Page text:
A big boost for Sierra Leone’s farming and agricultural capability

Sierra Leone Telegraph: 23 January 2021:

The government of Sierra Leone has imported  2,410 agricultural equipment and 410 tractors for the 2021 national planting season. Last Thursday, President Bio visited the Ministry of Agriculture’s Central Storage facility in Kissy, east of the capital Freetown, where he inspected the range of machinery and equipment that could give hope to thousands of farmers across the country, if distributed equitably and rationally.

In the 2018 New Direction Manifesto of the SLPP, the President emphasised that the overall goal of his government’s agriculture policy is to sustain and diversify the production of food, increase investment in agriculture, develop and implement mechanised commercial farming to transform the traditional subsistence agricultural sector.

At the inspection, President Bio said his visit was to show that his government is serious about improving the agricultural sector, and providing the enabling environment for farmers to exhibit and discover their true potentials.

“There has been constant grumbling about the lack of mechanisation in farming over the years. With these machines, it is now left with us as a country to effectively utilise them to increase agricultural productivity for the years ahead,” he noted.

The Acting Minister of Agriculture, Forestry and Food Security, Dr Abubakar Karim, said that all the 410 tractors and 2,410 farming equipment will be distributed across the country by next week, to ensure that farmers are ready for the 2021 planting season.


  1. Absolutely a welcoming news for our impoverished nation. A nation that cannot feed itself will ever remain at the bottom of the human development index. On a cautionary note however, we must remember that this is not the first time such procurement of agricultural machinery has been done in recent memory. The previous regime were on record to spend billions in procuring a huge consignment of similar agricultural apparatus, including 10 tires dump trucks (Tippers) for each district during their first tenure, till date what exactly can we point to that made a difference? So while we welcome this new episode of another agricultural machinery procurement, we must also demand that meaningful results are produced this time around.

  2. I believe this is a good decision, the right direction. I hope these agricultural equipment will be used in a cooperative way and there will be an effective skills training for maintenance.

  3. This is great news for our country. If only Bio had focused his attention on this sort of positive change than waste three years of his Presidential term on dog fights with the opposition on FACEBOOK postings. Mark Zuckerberg owes Sierra Leone a moral apology for developing Facebook. Because we have our politicians that decide the fate of millions of lives and are supposed to know better, yet engaged in schoolboy play-ground bully tactics mostly associated with teenagers, instead of doing the job they are elected to do. Where are the Adults in State House? Agriculture is one of the ways to kick start our economy. In most developing countries like ours, agriculture policies, if planned and implemented correctly, become not only a source of feeding a hungry nation, that rely on food imports of its staple food rice, but also acts as a great source of income for farmers and their families and the wider communities.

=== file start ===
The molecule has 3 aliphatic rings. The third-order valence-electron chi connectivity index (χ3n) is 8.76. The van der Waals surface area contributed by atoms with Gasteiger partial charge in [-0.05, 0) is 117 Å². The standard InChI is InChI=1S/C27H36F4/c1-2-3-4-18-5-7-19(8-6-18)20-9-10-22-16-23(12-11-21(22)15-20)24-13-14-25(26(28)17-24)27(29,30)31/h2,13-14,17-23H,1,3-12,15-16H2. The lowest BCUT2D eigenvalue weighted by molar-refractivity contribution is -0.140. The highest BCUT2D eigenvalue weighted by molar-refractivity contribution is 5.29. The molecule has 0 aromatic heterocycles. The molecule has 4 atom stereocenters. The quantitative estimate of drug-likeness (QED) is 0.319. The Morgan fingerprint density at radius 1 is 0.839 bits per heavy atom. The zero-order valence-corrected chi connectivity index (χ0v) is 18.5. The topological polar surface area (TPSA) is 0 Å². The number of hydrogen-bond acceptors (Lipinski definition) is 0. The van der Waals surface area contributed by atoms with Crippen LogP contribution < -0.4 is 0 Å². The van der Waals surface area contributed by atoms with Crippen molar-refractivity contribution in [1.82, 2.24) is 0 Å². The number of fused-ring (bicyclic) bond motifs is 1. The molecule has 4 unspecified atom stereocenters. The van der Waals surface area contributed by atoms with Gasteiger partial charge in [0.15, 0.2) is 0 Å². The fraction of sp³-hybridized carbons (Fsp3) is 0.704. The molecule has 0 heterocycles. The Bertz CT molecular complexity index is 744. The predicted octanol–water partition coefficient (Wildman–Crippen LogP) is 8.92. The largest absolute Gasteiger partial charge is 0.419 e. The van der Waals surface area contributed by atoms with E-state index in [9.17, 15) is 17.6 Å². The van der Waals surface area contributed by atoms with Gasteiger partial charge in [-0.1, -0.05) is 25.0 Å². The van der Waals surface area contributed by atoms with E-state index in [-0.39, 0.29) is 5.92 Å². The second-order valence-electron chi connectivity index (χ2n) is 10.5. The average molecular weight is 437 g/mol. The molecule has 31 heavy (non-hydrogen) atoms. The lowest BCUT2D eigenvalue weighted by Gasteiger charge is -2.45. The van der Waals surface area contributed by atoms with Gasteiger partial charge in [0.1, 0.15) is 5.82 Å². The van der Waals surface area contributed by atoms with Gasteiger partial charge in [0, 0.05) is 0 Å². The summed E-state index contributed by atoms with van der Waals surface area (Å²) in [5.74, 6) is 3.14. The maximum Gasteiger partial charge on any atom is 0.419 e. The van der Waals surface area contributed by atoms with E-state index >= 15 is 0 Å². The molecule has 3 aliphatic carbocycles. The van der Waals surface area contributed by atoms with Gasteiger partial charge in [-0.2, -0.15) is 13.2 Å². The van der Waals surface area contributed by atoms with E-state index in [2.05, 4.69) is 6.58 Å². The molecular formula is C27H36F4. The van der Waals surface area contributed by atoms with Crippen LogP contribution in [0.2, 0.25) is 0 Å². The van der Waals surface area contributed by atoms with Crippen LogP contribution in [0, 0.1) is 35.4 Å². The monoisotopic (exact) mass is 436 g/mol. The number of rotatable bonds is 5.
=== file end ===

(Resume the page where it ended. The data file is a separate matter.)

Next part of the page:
Bio should put all our farmers on notice that the government is going to put a moratorium on rice imports. Hence in three to five years time, we expect our farmers to produce enough to feed Sierra Leone. No more imports of Chinese or Indian rice. If Bio and his government get their priorities right which is not always the case, Sierra Leone with its small and dynamic population, and easy-going people and infused with the right policy agendas and pointing the way ahead for our country, will not in the long distance future boasts of feeding herself, and revert to what we use to do back in the seventies – to produce enough to feed ourselves, and export the rest. The good news is, the majority of West African countries’ have rice and cassava as their staple food. But let us not get ahead of ourselves. Ii is one thing to import all these tractors to help our farmers, but it is not enough.

    Government needs to build warehouses, construct good roads for the hard to reach areas in the provinces. Otherwise these tractors will be an other source of draining much needed funds for other areas in terms of maintenance. We have to adopt a holistic approach on all things agriculture. Including, and not limited to the training of our famers, who are responsible for the tractors in terms of maintenance and running them. Is it going to fall in the hands of the local chieftains or are the villagers going to appoint someone solely responsible for the up-keep of the tractors. Because what you don’t want is for people in the local community start playing politics in the distribution and maintenance of these tractors. Worst as the refrain goes “NAH GOVERNMENT PROPERTY” Which leaves it open to all sorts. Theft of spare parts and damage with little or no care. A good example are the Fire service trucks in Freetown before the war.

  4. I understand what these tractors will do to improve agriculture in the country. No doubt about that. However, I have some concerns. How many billions of rupees was paid for these tractors and equipment? The President did not mention anything concerning the price tag. More importantly, are these tractors and equipment second hand, refurbished or new? Remember the “Broko Don” problems with the dump trucks from China? It will be very sad for a farmer on the first day of using his tractor to experience any “Broko Don”. I hope the Bio SLPP kakistocracy responds to my concerns. God bless our farmers. TBC.

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